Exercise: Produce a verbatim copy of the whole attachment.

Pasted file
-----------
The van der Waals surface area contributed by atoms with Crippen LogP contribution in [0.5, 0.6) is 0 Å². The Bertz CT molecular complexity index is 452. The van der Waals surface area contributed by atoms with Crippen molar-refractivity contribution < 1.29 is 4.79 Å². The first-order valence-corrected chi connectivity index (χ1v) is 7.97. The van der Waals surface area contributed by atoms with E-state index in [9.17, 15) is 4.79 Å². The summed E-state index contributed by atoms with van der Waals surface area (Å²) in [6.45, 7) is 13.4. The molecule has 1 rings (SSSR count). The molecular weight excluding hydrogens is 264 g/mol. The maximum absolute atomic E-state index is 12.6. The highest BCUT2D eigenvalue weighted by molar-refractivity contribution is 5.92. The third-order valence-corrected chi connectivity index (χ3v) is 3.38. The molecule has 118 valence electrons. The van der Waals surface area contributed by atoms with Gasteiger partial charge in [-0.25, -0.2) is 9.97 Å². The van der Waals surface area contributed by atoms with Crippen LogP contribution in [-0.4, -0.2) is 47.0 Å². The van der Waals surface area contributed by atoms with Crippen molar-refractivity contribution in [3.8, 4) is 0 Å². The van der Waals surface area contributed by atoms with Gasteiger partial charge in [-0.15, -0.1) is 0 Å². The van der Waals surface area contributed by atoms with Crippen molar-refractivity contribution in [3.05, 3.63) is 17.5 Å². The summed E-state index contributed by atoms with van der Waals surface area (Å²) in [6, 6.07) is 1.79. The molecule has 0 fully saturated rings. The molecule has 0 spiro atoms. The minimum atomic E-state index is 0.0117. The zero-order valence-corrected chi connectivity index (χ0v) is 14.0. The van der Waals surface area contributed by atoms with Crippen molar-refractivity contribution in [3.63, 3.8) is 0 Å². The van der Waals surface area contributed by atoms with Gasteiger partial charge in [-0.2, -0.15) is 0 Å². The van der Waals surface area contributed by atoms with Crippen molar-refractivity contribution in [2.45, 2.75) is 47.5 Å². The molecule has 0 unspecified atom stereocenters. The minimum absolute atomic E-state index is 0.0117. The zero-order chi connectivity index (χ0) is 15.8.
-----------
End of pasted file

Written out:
The van der Waals surface area contributed by atoms with Crippen LogP contribution in [0.5, 0.6) is 0 Å². The Bertz CT molecular complexity index is 452. The van der Waals surface area contributed by atoms with Crippen molar-refractivity contribution < 1.29 is 4.79 Å². The first-order valence-corrected chi connectivity index (χ1v) is 7.97. The van der Waals surface area contributed by atoms with E-state index in [9.17, 15) is 4.79 Å². The summed E-state index contributed by atoms with van der Waals surface area (Å²) in [6.45, 7) is 13.4. The molecule has 1 rings (SSSR count). The molecular weight excluding hydrogens is 264 g/mol. The maximum absolute atomic E-state index is 12.6. The highest BCUT2D eigenvalue weighted by molar-refractivity contribution is 5.92. The third-order valence-corrected chi connectivity index (χ3v) is 3.38. The molecule has 118 valence electrons. The van der Waals surface area contributed by atoms with Gasteiger partial charge in [-0.25, -0.2) is 9.97 Å². The van der Waals surface area contributed by atoms with Crippen LogP contribution in [-0.4, -0.2) is 47.0 Å². The van der Waals surface area contributed by atoms with Crippen molar-refractivity contribution in [3.8, 4) is 0 Å². The van der Waals surface area contributed by atoms with Gasteiger partial charge in [-0.15, -0.1) is 0 Å². The van der Waals surface area contributed by atoms with Crippen molar-refractivity contribution in [3.05, 3.63) is 17.5 Å². The summed E-state index contributed by atoms with van der Waals surface area (Å²) in [6, 6.07) is 1.79. The molecule has 0 fully saturated rings. The molecule has 0 spiro atoms. The minimum atomic E-state index is 0.0117. The zero-order valence-corrected chi connectivity index (χ0v) is 14.0. The van der Waals surface area contributed by atoms with Crippen molar-refractivity contribution in [3.63, 3.8) is 0 Å². The van der Waals surface area contributed by atoms with Gasteiger partial charge in [-0.2, -0.15) is 0 Å². The van der Waals surface area contributed by atoms with Crippen molar-refractivity contribution in [2.45, 2.75) is 47.5 Å². The molecule has 0 unspecified atom stereocenters. The minimum absolute atomic E-state index is 0.0117. The zero-order chi connectivity index (χ0) is 15.8.